Stanley Turrentine
Jazz Moods | Cool: Stanley Turrentine
Columbia
2005

Stanley Turrentine did some of his best work for the CTI label in the '70s and produced a couple of the few fusion records that still sound good today. Sugar is the classic work from this era, but this compilation features other worthy entries from the saxophonist's rich catalog. These songs aren't "cool in the traditional sense of sultry ballads and sentimental readings of standards, but rather operate on a slow simmer with plenty of groovy rhythms. Creed Taylor had a tendency to overproduce his artists and there are a few tracks here that could benefit from the loss of the overdubbed strings. But mostly this is a showcase for up-and-coming artists like George Benson and Billy Cobham, who either took jazz in new directions or ran it into the gutter, depending on your point of view. "Sugar is the track that tops them all, with tasty soloing from Benson, Turrentine and Freddie Hubbard. Although smooth jazz was beginning to creep in on the horizon, in the early '70s Turrentine proved that jazz and rock could exist peacefully to produce some soulful, steaming music.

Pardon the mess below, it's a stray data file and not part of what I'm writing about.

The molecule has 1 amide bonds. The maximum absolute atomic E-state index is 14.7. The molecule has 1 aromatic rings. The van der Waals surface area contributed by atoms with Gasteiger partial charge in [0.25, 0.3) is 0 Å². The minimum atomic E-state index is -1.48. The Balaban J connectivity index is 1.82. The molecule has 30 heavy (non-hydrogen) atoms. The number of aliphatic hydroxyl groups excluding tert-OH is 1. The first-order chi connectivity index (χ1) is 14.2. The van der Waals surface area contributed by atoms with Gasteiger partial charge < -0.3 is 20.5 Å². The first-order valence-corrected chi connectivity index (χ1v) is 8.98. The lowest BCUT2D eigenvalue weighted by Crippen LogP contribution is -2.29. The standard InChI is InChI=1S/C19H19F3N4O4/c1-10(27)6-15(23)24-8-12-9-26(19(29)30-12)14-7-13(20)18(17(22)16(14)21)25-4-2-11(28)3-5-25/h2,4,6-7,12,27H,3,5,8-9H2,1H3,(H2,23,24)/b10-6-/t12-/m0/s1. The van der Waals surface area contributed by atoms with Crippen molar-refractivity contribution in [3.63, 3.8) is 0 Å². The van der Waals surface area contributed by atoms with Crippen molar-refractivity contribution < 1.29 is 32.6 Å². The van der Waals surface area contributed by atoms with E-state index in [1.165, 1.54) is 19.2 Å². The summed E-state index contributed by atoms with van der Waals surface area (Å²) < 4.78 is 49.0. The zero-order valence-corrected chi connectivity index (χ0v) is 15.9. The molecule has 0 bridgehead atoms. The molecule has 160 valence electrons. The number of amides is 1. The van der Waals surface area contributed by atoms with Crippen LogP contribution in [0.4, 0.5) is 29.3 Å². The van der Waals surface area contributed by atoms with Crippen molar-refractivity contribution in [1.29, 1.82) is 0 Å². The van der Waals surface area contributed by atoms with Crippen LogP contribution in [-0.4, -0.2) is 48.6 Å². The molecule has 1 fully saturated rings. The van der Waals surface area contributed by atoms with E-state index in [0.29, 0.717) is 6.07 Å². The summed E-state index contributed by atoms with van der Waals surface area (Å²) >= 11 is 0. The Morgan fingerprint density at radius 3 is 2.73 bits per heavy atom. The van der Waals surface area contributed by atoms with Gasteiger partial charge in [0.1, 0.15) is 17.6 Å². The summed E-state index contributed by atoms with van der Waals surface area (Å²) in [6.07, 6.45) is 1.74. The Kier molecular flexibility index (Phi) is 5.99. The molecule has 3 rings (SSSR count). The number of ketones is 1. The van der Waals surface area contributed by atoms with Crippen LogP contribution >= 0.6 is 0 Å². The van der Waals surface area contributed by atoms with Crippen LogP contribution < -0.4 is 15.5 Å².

Jazz Moods | Hot: Louis Armstrong
Tracks: 1. Hotter Than That 2. I'm Gonna Gitcha 3. Potato Head Blues 4. Chicago Breakdown 5. Cornet Chop Suey 6. Struttin' With Some Barbecue 7. Squeeze Me 8. Knee Drops 9. Fireworks 10. Save It, Pretty Mama 11. I'm Not Rough 12. Jazz Lips 13. Tight Like This 14. Don't Forget To Mess Around.

Jazz Moods | Hot: Artie Shaw
Tracks: 1. Everything Is Jumpin' 2. Traffic Jam 3. What Is This Thing Called Love? 4. Bedford Drive 5. Temptation 6. At Sundown 7. 'S Wonderful 8. Lucky Number 9. Just Kiddin' Around 10. Tabu 11. There'll Be Some Changes Made 12. Lady Day 13. Begin the Beguine 14. Diga Diga Doo.

Jazz Moods | Hot: Glenn Miller
Tracks: 1. In the Mood 2. Runnin' Wild 3. String Of Pearls 4. King Porter Stomp 5. American Patrol 6. The Lady's In Love With You 7. Little Brown Jug 8. Glen Island Special 9. Chattanooga Choo-Choo 10. Tuxedo Junction 11. The Rhumba Jumps 12. Song Of the Volga Boatmen 13. We Can Live On Love (We Haven't Got A Pot To Cook In) 14. Bugle Call Rag.

Jazz Moods | Cool: Chet Baker
Tracks: 1. Line For Lyons (live) 2. She Was Too Good For Me 3. Autumn Leaves 4. Concierto de Aranjuez 5. Tangerine 6. What'll I Do 7. My Funny Valentine.

Jazz Moods | 'Round Midnight: Dexter Gordon
Tracks: 1. As Time Goes By 2. Laura 3. Ruby, My Dear 4. You're Blasé 5. A Nightingale Sang in Berkeley Square 6. How Long Has This Been Going On? 7. 'Round Midnight (live) 8. Body and Soul.

Jazz Moods | Cool: Stanley Turrentine
Tracks: 1. Make Me Rainbows 2. Pieces of Dreams 3. Sunshine Alley 4. Speed Ball 5. Don't Mess With Mister "T 6. Salt Song 7. Sugar.